Parenting a child with an Autism Spectrum Disorder comes with a number of difficulties and hardships, but there’s one ASD behavior that is not just worrisome, it’s downright life-threatening. Eloping, or wandering off, is fairly common among ASD children, but little research has looked into its cause. Recently, however, a study by researchers from Northwell Health in New York revealed certain patterns in eloping among ASD children that may serve to protect these at-risk children.

For the study, researchers reviewed voluntary phone interviews with parents of 1,420 children between the ages of six and 18 who were diagnosed with an ASD. Twenty six percent of the children were reported to have eloped within the previous year. Eloping was more prevalent in public places, and less likely to occur at home and at school. The survey also revealed other interesting trends among children who eloped. Specifically, 49 percent of the children had tried to elope as early as age 4. Younger children, between ages 6 and 11, were more likely to elope than those age 12 through 17. What’s more, there was no association between sex, race and ethnicity, or household income and the chances a child would or would not elope.

“As the prevalence of autism spectrum disorders in the United States continues to rise, there is a need to better understand the behaviors that may compromise the safety and well-being of these children," said Bridget Kiely, a research assistant in the division of developmental and behavioral pediatrics at CCMC and study author, in a recent statement.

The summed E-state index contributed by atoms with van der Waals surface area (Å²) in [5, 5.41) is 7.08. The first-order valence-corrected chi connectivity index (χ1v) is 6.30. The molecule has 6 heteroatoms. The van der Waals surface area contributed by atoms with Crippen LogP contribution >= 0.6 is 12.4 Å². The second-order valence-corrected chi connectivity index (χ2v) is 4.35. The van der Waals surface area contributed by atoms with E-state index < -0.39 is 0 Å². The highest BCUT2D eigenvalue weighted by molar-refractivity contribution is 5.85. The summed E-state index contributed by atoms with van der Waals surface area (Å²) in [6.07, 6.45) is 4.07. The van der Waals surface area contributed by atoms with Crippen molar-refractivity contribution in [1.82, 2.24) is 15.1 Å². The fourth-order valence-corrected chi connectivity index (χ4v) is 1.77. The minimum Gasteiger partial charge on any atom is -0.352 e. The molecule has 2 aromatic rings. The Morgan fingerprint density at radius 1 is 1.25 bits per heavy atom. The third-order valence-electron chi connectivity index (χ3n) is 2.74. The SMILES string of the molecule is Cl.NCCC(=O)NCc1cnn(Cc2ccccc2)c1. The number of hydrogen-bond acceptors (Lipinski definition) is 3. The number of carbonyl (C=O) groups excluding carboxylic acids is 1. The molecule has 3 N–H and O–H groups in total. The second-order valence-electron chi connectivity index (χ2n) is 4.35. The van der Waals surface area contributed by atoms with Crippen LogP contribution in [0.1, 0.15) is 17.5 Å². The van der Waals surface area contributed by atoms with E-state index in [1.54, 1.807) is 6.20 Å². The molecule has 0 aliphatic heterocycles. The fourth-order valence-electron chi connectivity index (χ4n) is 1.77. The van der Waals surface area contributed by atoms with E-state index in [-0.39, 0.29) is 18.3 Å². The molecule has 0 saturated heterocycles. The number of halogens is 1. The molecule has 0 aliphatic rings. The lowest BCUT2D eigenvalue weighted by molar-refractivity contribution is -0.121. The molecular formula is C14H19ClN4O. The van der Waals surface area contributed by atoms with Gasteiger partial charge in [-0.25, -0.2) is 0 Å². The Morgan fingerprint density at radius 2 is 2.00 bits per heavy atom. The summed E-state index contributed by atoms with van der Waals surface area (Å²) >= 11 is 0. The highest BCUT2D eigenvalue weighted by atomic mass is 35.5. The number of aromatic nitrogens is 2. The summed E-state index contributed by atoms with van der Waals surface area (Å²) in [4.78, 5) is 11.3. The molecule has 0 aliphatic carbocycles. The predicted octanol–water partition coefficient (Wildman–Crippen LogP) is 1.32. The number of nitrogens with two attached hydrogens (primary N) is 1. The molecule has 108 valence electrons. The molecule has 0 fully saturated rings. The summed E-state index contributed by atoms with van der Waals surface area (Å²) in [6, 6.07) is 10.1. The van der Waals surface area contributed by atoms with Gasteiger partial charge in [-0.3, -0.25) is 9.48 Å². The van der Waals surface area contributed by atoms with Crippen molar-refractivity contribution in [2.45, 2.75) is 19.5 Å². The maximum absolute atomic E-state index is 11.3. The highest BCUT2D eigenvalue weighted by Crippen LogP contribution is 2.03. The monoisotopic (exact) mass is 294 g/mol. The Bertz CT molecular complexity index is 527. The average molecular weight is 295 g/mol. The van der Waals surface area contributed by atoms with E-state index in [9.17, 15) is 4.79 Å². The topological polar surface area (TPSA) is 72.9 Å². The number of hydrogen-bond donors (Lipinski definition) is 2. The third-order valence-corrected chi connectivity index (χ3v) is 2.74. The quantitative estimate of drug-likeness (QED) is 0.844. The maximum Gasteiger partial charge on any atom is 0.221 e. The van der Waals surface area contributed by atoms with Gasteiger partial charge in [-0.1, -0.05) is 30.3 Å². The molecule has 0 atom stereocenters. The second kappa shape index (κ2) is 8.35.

The report also revealed how eloping affects families of ASD children. For example, 62 percent of parents of children known to wander off admitted that their concerns over their children’s eloping kept them from enjoying or attending activities outside the home. Also, many of the parents in the study noted that they took extra measures to prevent their children from running off, such as using electronic tracking devices or physical barriers.

Dr. Paul Law, previous director of the IAN (Interactive Autism Network) Project at the Kennedy Krieger Institute in Baltimore, previously told Reuters that wandering is rooted in the very nature of autism itself.

“Kids don't have the social skills to check in with their parents, and to have that communication and social bond that most children have when they're approaching a road or at a park," said Law.

In his 2012 study on the behavior, Law revealed that an alarming 65 percent of the children who had run away had experienced close calls with a traffic accident.

The study authors believe that eliminating parents of children younger than age 5 from questioning may have underestimated the true extent of elopment within the ASD population. Still, the study does highlight the urgency of the problem and the need to develop more effective solutions to preventing it.

Source: Kiely B, Migdal TR, Vettam S, Adesman A. Prevalence and Correlates of Elopement in a Nationally Representative Sample of Children with Developmental Disabilities in the United States. PLOS One. 2016.

Correction: This article has been corrected to show that Dr. Paul Law is no longer the director of the IAN (Interactive Autism Network) Project at the Kennedy Krieger Institute in Baltimore.